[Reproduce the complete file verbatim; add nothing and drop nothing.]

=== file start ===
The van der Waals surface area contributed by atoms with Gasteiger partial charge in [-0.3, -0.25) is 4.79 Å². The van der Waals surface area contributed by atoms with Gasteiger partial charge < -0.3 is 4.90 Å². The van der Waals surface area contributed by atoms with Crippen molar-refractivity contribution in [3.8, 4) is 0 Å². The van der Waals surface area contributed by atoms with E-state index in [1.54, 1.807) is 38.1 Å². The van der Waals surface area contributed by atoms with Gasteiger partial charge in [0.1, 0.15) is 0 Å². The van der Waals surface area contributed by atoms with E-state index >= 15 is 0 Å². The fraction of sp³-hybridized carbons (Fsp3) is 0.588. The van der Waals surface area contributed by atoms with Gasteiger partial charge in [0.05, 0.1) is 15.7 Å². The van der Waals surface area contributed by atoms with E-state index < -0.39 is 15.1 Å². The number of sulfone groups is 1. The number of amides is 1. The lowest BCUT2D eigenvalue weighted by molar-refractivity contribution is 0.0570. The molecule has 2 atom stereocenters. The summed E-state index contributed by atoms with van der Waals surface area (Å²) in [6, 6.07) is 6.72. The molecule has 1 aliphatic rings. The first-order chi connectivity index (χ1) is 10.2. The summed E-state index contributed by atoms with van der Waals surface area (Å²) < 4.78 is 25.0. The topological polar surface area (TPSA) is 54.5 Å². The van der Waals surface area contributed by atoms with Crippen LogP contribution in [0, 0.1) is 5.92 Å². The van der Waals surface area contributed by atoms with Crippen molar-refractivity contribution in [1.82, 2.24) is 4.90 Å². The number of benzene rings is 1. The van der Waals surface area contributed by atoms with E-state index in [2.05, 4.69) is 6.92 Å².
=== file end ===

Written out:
The van der Waals surface area contributed by atoms with Gasteiger partial charge in [-0.3, -0.25) is 4.79 Å². The van der Waals surface area contributed by atoms with Gasteiger partial charge < -0.3 is 4.90 Å². The van der Waals surface area contributed by atoms with Crippen molar-refractivity contribution in [3.8, 4) is 0 Å². The van der Waals surface area contributed by atoms with E-state index in [1.54, 1.807) is 38.1 Å². The van der Waals surface area contributed by atoms with Gasteiger partial charge in [0.1, 0.15) is 0 Å². The van der Waals surface area contributed by atoms with E-state index >= 15 is 0 Å². The fraction of sp³-hybridized carbons (Fsp3) is 0.588. The van der Waals surface area contributed by atoms with Gasteiger partial charge in [0.05, 0.1) is 15.7 Å². The van der Waals surface area contributed by atoms with E-state index < -0.39 is 15.1 Å². The number of sulfone groups is 1. The number of amides is 1. The lowest BCUT2D eigenvalue weighted by molar-refractivity contribution is 0.0570. The molecule has 2 atom stereocenters. The summed E-state index contributed by atoms with van der Waals surface area (Å²) in [6, 6.07) is 6.72. The molecule has 1 aliphatic rings. The first-order chi connectivity index (χ1) is 10.2. The summed E-state index contributed by atoms with van der Waals surface area (Å²) < 4.78 is 25.0. The topological polar surface area (TPSA) is 54.5 Å². The van der Waals surface area contributed by atoms with Crippen LogP contribution in [0, 0.1) is 5.92 Å². The van der Waals surface area contributed by atoms with Crippen molar-refractivity contribution in [1.82, 2.24) is 4.90 Å². The number of benzene rings is 1. The van der Waals surface area contributed by atoms with E-state index in [2.05, 4.69) is 6.92 Å².